In considering the possibility of hyperinflation versus the likelihood of deflation, it is important to do something we have not yet done in this debate, which is to examine the differences between the present situation and the most famous historical hyperinflation. As has been previously noted, in the USA, L1 total credit has remained very close to flat since 2008, increasing only 11.2 percent in five years. By contrast, in the period leading up to the Weimar hyperinflation, the Reichsbank debt increased from 3 billion to 55 billion marks between 1914 and 1918, and to 110 billion by 1920.
"Businessmen found it very profitable to borrow money from the bank and buy up goods, shares and companies. Their debt was wiped out within weeks by the rapid inflation, and the businessman remained holding the valuable assets he had bought. The net result was a huge "private inflation" caused by the rapid expansion of credit.... By October 1923, 1% of government income came from taxes and 99% from the creation of new money."
It should be readily apparent that Weimar represented a very different scenario than the one we observe today. We are not seeing an increase in private borrowing, but rather, a net contraction. This means the only way hyperinflation can even theoretically begin in the present circumstances is if the Federal Reserve elects to permit the debtors in the various debt sectors to pay off their debts rather than encouraging them to default by raising interest rates, and uses the government to begin electronically injecting dozens of trillions of dollars into the economy through the mainstream equivalent of food stamp cards.
Is it possible? Theoretically. Is it improbable. I think so, which brings this entire debate back to the beginning, which is that one's opinion on hyperinflation versus deflation depends entirely on one's belief that the Federal Reserve is willing and able to choose the former over the latter. Setting aside the fact that there are already those who believe that Bernanke has followed the Depression-era Fed's lead in choosing the latter on the basis of his cryptic remarks concerning “tapering”, it is my contention that the Fed is not only unable to massively inflate, but that it is totally unwilling to do so.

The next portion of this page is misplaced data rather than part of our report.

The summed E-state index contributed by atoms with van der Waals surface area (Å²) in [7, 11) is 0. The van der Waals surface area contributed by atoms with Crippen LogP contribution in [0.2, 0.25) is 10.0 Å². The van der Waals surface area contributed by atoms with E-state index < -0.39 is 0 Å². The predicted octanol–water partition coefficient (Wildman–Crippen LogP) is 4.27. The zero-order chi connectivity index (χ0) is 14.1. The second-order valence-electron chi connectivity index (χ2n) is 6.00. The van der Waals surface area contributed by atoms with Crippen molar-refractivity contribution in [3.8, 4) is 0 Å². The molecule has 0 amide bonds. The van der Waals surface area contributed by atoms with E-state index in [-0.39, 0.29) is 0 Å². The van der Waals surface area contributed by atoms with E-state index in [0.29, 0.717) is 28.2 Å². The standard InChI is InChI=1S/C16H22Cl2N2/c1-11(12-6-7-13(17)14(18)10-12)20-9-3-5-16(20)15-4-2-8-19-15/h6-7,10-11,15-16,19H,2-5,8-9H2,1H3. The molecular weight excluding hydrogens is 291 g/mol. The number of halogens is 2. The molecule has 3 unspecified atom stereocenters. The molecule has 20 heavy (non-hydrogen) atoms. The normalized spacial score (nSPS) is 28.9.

Nate will have the last word, but since you've indulged his imagination concerning the widespread abandonment of the dollar, perhaps you'll indulge mine concerning the motivations and mindset of the Federal Reserve in the present environment. Inflation and hyperinflation benefit borrowers. Deflation benefits lenders, as they are repaid in increasingly valuable currency. Default also benefits lenders as long as the collateral backing the loan exceeds the value of the outstanding debt. So, in closing, I will simply ask you one simple question: at this point in time, is the Federal Reserve a net borrower or a net lender?
By way of example, let me propose a hypothetical scenario that is perhaps a little outlandish, if not completely in the zone of economic science fiction. The Ciceronian political cycle predicts aristocracy, not tyranny, as the post-democratic political system. And what would be a more effective way to legally establish a wealthy aristocracy with a relative minimum of societal disorder than to encourage vast indebtedness, then trigger mass defaults by raising interest rates, which then results in the acquisition of title to all of the defaulted collateral? Even the most hard core libertarian couldn't find anything to complain about such an action; (merely the idiocy of the centralized structure that permitted it to happen), and it would be a damn sight more legal than three-quarters of the activities with which the administration's agencies occupy themselves these days.